The evil worm thing says, in a voice as sibilant as a serpent whisper, "Kill the sp—" and then a curious pause. "Actually, he's quite pretty. May be just what I need after thirteen years without a body. Stun him instead."

"Understood, my Lord," the man says and raises his wand.

The last thing Cedric knows is the word 'Stupefy' and a red light arching to him before he can even think to dodge.

Somewhere Harry is screaming; and somewhere glints the gold of the Cup.


The thing about Cedric is that he's not actually seventeen. When he was little, there was an incident involving a time turner, half a dozen balloons, and three simultaneous versions of himself. Things got confused, Cedric's mum yelled at his dad to never bring work home again, and Cedric is somewhere between fifteen and sixteen and seventeen and hopelessly screwed up, because that's what time turners will do to you.

He's only grateful that he doesn't try to put his name in the Goblet in front of everyone like the Weasley Twins do, that it's dark when he sneaks in and gives it a go, and is denied access.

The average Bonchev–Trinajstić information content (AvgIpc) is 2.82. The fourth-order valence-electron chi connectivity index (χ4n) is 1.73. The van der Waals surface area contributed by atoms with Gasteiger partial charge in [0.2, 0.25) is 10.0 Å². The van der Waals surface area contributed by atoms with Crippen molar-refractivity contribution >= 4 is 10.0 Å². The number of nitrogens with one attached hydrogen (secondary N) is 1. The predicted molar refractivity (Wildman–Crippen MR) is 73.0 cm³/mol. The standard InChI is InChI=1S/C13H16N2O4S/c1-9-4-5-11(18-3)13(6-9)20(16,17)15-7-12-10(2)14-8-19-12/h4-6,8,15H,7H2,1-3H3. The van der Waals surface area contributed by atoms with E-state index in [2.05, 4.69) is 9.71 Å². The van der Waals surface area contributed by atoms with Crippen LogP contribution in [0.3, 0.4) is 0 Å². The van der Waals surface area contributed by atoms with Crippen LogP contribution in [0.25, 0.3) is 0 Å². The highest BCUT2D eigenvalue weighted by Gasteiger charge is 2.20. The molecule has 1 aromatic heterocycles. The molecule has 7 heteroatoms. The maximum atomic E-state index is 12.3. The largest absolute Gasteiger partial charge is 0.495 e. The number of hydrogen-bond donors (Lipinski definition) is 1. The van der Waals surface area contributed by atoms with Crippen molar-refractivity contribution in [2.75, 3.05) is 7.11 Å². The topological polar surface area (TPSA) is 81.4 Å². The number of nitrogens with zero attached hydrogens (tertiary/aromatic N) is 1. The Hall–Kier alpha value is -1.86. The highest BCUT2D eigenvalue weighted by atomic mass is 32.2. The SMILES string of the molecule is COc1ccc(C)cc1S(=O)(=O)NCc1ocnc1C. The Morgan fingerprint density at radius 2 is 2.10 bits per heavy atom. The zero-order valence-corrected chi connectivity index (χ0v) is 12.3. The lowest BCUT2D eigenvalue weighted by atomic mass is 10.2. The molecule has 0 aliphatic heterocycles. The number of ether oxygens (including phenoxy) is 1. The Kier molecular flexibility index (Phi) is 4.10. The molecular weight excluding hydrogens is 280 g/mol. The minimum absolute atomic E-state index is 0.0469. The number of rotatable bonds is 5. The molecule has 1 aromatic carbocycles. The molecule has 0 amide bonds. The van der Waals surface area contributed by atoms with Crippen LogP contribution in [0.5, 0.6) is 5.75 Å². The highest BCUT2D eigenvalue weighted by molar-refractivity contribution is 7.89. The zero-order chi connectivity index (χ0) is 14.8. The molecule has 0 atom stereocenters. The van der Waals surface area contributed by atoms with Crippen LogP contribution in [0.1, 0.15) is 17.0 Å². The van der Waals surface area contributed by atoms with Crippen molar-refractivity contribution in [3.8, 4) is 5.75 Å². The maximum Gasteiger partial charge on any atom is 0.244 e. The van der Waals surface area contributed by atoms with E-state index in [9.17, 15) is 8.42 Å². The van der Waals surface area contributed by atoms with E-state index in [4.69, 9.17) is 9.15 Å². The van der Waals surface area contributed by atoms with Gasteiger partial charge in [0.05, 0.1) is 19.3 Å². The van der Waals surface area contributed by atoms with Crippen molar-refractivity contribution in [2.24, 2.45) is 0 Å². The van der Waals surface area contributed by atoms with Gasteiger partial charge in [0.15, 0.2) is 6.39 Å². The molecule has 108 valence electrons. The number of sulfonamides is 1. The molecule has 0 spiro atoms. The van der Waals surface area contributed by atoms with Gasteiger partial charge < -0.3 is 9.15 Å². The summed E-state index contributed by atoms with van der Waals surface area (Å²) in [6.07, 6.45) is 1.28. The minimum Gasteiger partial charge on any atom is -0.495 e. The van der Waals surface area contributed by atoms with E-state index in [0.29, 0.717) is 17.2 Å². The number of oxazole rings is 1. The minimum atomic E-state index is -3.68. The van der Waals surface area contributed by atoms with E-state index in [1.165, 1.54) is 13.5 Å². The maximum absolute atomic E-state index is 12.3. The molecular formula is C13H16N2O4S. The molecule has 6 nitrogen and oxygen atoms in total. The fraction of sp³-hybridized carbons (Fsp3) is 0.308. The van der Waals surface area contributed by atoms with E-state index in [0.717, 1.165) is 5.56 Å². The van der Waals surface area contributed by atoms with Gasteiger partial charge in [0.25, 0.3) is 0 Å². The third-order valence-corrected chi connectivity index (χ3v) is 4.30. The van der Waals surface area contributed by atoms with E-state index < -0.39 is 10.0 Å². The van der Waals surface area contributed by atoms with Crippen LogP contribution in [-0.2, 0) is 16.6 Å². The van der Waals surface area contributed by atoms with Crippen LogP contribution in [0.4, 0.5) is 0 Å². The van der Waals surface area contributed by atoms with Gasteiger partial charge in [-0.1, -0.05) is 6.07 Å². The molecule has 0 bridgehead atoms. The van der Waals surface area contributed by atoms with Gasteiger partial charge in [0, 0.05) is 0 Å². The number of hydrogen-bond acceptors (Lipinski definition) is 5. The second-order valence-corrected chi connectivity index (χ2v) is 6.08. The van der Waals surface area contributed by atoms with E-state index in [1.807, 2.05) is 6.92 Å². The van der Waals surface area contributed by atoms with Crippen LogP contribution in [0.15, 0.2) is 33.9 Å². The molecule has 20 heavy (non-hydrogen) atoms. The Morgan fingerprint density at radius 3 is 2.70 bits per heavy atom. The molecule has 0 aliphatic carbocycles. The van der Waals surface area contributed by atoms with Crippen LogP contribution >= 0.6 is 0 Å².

He shrugs his shoulders and gets on with his life, though a tiny part of him protests the fairness ofPotter being accepted at age fourteen. Still, the whole world can't be Hufflepuff; Cedric trudges on and resolves to make fairness where he can.

Bonus track.

Even before the death curse has finished being cast, Harry has flung himself in the path of it. He's reckless and glorious swooping down on Cedric, a half wild shield; but Cedric's been playing Seeker for the past three years, and Harry's infinitely easier to catch than the Snitch.

He feels the sure weight of Harry in his arms, relief and blessing, turning with the impact to shelter the younger boy from harm. It takes less than an instant, and then he dies with the green of the Killing Curse going through his back, the green of Harry's shocked gaze going through his soul.

They're both of them heroes.